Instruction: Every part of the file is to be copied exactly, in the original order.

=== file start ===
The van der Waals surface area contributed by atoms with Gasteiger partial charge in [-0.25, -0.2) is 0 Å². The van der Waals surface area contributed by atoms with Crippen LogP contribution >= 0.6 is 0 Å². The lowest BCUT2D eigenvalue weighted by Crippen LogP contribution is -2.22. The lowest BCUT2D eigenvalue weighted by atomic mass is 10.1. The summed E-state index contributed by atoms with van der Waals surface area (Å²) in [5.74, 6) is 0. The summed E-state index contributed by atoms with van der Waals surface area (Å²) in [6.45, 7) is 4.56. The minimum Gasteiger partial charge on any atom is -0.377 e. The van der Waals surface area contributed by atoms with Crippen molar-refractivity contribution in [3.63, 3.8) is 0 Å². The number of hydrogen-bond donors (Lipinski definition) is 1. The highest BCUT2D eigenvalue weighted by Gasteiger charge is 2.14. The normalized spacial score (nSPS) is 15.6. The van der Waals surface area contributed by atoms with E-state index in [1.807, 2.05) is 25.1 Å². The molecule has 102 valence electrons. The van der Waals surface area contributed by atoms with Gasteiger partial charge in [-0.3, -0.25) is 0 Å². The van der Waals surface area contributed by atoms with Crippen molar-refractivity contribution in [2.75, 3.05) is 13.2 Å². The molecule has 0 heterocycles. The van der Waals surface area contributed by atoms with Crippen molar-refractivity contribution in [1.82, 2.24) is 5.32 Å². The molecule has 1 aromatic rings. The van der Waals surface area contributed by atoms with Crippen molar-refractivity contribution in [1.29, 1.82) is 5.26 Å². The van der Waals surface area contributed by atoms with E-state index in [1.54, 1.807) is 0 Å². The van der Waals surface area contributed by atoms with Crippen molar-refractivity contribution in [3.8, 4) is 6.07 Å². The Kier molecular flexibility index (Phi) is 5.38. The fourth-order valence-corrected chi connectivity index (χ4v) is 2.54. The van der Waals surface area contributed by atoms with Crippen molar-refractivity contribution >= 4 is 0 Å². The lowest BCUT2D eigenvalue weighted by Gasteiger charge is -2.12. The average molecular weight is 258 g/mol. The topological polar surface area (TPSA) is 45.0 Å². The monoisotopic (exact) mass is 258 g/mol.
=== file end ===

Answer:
The van der Waals surface area contributed by atoms with Gasteiger partial charge in [-0.25, -0.2) is 0 Å². The van der Waals surface area contributed by atoms with Crippen LogP contribution >= 0.6 is 0 Å². The lowest BCUT2D eigenvalue weighted by Crippen LogP contribution is -2.22. The lowest BCUT2D eigenvalue weighted by atomic mass is 10.1. The summed E-state index contributed by atoms with van der Waals surface area (Å²) in [5.74, 6) is 0. The summed E-state index contributed by atoms with van der Waals surface area (Å²) in [6.45, 7) is 4.56. The minimum Gasteiger partial charge on any atom is -0.377 e. The van der Waals surface area contributed by atoms with Crippen molar-refractivity contribution in [3.63, 3.8) is 0 Å². The number of hydrogen-bond donors (Lipinski definition) is 1. The highest BCUT2D eigenvalue weighted by Gasteiger charge is 2.14. The normalized spacial score (nSPS) is 15.6. The van der Waals surface area contributed by atoms with E-state index in [1.807, 2.05) is 25.1 Å². The molecule has 102 valence electrons. The van der Waals surface area contributed by atoms with Gasteiger partial charge in [-0.3, -0.25) is 0 Å². The van der Waals surface area contributed by atoms with Crippen molar-refractivity contribution in [2.75, 3.05) is 13.2 Å². The molecule has 0 heterocycles. The van der Waals surface area contributed by atoms with Crippen molar-refractivity contribution in [1.82, 2.24) is 5.32 Å². The molecule has 1 aromatic rings. The van der Waals surface area contributed by atoms with Crippen molar-refractivity contribution in [1.29, 1.82) is 5.26 Å². The van der Waals surface area contributed by atoms with E-state index in [1.54, 1.807) is 0 Å². The van der Waals surface area contributed by atoms with Crippen molar-refractivity contribution in [3.8, 4) is 6.07 Å². The Kier molecular flexibility index (Phi) is 5.38. The fourth-order valence-corrected chi connectivity index (χ4v) is 2.54. The van der Waals surface area contributed by atoms with Crippen molar-refractivity contribution >= 4 is 0 Å². The lowest BCUT2D eigenvalue weighted by Gasteiger charge is -2.12. The average molecular weight is 258 g/mol. The topological polar surface area (TPSA) is 45.0 Å². The monoisotopic (exact) mass is 258 g/mol.